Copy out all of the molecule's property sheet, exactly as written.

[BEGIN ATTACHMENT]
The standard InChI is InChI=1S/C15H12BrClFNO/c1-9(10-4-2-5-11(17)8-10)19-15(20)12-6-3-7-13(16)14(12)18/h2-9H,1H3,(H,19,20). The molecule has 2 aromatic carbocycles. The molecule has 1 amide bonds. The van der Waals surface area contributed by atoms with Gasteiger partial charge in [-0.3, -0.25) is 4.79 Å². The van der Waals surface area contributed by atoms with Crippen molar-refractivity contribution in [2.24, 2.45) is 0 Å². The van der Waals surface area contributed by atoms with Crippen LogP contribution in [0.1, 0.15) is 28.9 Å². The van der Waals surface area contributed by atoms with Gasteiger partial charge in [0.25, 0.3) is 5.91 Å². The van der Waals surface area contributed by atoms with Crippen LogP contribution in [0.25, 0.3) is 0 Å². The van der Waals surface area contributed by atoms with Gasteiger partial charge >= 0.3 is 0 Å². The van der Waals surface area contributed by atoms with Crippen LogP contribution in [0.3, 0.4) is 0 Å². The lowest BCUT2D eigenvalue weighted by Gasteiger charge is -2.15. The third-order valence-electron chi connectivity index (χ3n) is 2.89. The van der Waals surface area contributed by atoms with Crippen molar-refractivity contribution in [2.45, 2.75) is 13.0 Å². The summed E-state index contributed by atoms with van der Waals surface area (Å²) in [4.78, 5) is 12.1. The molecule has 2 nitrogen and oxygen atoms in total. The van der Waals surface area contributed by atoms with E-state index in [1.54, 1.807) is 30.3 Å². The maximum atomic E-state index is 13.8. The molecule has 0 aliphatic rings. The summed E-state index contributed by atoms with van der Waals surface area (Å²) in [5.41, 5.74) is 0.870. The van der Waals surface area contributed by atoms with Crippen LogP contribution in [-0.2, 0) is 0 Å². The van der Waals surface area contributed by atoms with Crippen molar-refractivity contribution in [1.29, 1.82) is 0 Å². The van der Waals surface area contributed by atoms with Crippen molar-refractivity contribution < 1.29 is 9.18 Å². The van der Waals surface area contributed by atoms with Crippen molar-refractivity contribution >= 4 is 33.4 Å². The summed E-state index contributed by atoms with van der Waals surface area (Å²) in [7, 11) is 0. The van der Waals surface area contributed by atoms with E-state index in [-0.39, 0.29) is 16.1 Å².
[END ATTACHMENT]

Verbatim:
The standard InChI is InChI=1S/C15H12BrClFNO/c1-9(10-4-2-5-11(17)8-10)19-15(20)12-6-3-7-13(16)14(12)18/h2-9H,1H3,(H,19,20). The molecule has 2 aromatic carbocycles. The molecule has 1 amide bonds. The van der Waals surface area contributed by atoms with Gasteiger partial charge in [-0.3, -0.25) is 4.79 Å². The van der Waals surface area contributed by atoms with Crippen molar-refractivity contribution in [2.24, 2.45) is 0 Å². The van der Waals surface area contributed by atoms with Crippen LogP contribution in [0.1, 0.15) is 28.9 Å². The van der Waals surface area contributed by atoms with Gasteiger partial charge in [0.25, 0.3) is 5.91 Å². The van der Waals surface area contributed by atoms with Crippen LogP contribution in [0.25, 0.3) is 0 Å². The van der Waals surface area contributed by atoms with Gasteiger partial charge >= 0.3 is 0 Å². The van der Waals surface area contributed by atoms with Crippen LogP contribution in [0.3, 0.4) is 0 Å². The lowest BCUT2D eigenvalue weighted by Gasteiger charge is -2.15. The third-order valence-electron chi connectivity index (χ3n) is 2.89. The van der Waals surface area contributed by atoms with Crippen molar-refractivity contribution in [2.45, 2.75) is 13.0 Å². The summed E-state index contributed by atoms with van der Waals surface area (Å²) in [4.78, 5) is 12.1. The molecule has 2 nitrogen and oxygen atoms in total. The van der Waals surface area contributed by atoms with E-state index in [1.54, 1.807) is 30.3 Å². The maximum atomic E-state index is 13.8. The molecule has 0 aliphatic rings. The summed E-state index contributed by atoms with van der Waals surface area (Å²) in [5.41, 5.74) is 0.870. The van der Waals surface area contributed by atoms with Crippen LogP contribution in [-0.2, 0) is 0 Å². The van der Waals surface area contributed by atoms with Crippen molar-refractivity contribution in [1.29, 1.82) is 0 Å². The van der Waals surface area contributed by atoms with Crippen molar-refractivity contribution < 1.29 is 9.18 Å². The van der Waals surface area contributed by atoms with Crippen molar-refractivity contribution >= 4 is 33.4 Å². The summed E-state index contributed by atoms with van der Waals surface area (Å²) in [7, 11) is 0. The van der Waals surface area contributed by atoms with E-state index in [-0.39, 0.29) is 16.1 Å².